Many business owners don’t see the value of bookkeeping and see it as a necessary evil that needs to be done once a quarter to calculate their GST and BAS obligations. Some detest it so much that they leave it for as long as possible then become stressed about it.
Most business owners think that they can’t afford to engage a bookkeeper because they are too costly and the business owner or their partner can do it.
Some business owners think they have to do everything! However they don’t take into account the time they are spending doing this stressful job when they could be making money doing what they love doing.
Chances are that if the bookkeeping isn’t done on a regular basis the business owner will not know some of their crucial numbers – such as the turnover for the last week, month or quarter or year to date; their cost of sales, weekly salary cost, gross profit, gross profit percentage or net profit – some don’t even know how much money they have in their account or how much their outstanding debtors are. Some of these numbers give an indication of how well the business is doing or if there are issues than needs to be addressed.
If the invoicing is not done on a regular basis, the debtors won’t pay, which means the business owner can not pay their bills. Not paying their bills in turn leads to increasing debt which leads to more stress. To stop this vicious circle is to take control and be more in control by having up to date information. Would you continue to do more work for the customer who has not paid his bill for the last two months or longer?
If the paperwork side of the business is getting to you – delegate it to someone who enjoys doing just that – organising and reorganising someone else’s business. If the paperwork is in a mess the business owner will not be in control. Good bookkeepers can sort out the mess put processes in place, have more up to date information readily available and can add value to the business by producing up to date reports, prepare ratios, budgets and cash flow projections.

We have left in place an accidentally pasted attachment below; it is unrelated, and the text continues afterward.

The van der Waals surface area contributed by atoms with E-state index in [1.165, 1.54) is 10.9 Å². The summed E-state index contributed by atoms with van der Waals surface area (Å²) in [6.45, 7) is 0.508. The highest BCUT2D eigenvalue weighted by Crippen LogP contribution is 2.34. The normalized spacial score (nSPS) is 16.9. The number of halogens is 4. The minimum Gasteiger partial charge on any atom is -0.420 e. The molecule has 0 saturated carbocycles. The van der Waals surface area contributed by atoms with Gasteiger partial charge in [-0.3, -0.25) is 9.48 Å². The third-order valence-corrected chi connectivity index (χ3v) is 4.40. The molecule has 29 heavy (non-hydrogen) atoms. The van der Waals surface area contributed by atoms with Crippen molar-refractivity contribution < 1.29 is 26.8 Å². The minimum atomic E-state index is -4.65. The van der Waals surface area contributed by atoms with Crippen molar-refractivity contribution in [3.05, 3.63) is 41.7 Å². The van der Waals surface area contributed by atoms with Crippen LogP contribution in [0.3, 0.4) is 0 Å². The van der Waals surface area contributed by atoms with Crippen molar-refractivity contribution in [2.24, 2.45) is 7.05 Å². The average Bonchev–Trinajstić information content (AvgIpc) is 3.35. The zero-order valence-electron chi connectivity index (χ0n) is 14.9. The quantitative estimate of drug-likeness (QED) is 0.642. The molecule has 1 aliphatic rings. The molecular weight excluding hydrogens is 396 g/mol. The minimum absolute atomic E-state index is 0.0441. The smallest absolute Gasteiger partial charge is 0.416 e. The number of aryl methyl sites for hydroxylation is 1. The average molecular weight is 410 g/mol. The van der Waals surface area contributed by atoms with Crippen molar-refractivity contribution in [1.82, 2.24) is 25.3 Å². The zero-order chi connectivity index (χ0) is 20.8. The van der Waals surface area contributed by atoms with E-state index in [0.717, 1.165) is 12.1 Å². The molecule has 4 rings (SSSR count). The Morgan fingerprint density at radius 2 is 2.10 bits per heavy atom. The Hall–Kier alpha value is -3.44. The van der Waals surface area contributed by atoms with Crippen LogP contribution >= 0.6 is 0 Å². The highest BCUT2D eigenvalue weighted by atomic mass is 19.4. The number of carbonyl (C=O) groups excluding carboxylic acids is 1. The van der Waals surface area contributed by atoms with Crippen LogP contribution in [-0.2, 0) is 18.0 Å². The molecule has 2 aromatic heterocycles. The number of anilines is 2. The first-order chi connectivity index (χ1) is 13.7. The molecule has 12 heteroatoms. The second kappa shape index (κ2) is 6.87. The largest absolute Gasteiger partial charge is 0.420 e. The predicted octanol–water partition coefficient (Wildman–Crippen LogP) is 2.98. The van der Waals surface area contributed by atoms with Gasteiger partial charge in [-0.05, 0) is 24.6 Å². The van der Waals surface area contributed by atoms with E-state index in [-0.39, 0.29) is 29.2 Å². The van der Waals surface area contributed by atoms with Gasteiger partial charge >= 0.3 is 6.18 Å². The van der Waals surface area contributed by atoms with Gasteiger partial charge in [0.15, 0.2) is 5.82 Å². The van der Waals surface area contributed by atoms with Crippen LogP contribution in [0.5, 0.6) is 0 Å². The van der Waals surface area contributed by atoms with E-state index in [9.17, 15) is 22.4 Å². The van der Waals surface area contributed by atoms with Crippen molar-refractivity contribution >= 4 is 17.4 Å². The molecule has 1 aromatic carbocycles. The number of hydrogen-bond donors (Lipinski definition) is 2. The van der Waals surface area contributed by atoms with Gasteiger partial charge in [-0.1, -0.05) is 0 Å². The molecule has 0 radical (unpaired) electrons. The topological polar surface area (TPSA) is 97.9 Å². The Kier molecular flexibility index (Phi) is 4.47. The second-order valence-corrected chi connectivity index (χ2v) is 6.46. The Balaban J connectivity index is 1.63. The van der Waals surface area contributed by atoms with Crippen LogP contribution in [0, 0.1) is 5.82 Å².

Business owners who know their numbers are more in control and can make more informed decisions. They understand the impact of larger expenses on their business.
If they are not in control there is also a good chance they don’t prepare budgets and probably see budgets like diets – restrictive, a list of things they can’t have in stead of a lifestyle change. How many times have you heard the saying – “Sorry it’s not in the budget!” Budgets and cash flow forecasting are not meant to be restrictive; it should be used as a planning tool. In many cases there are expenses that directly relate to sales and the sales efforts such as advertising, cost of sales and in some cases salaries and wages. Other expenses are fixed and have no relation to sales – such as rent.
Using the budget or cash flow tool can show you when to expect an increase in sales as a result of the additional advertising efforts. This will help the business owner to prepare and plan to take the business to the next level whether is it by employing that next employee (or in many cases the first employee) or moving to larger premises or investing in new equipment.
They need to understand what the impact will be on their cash flow, and to make sure they have the cash flow to support those expenses. Having this kind of information available makes it easier to approach the financiers for loans. Financiers are more likely to lend money to the business owner who knows his numbers, who has control over his business (and paperwork) and knows how he is going to grow the business.
Are you just crunching the numbers to prepare that BAS statement or are you looking at this with new eyes and seeing opportunities?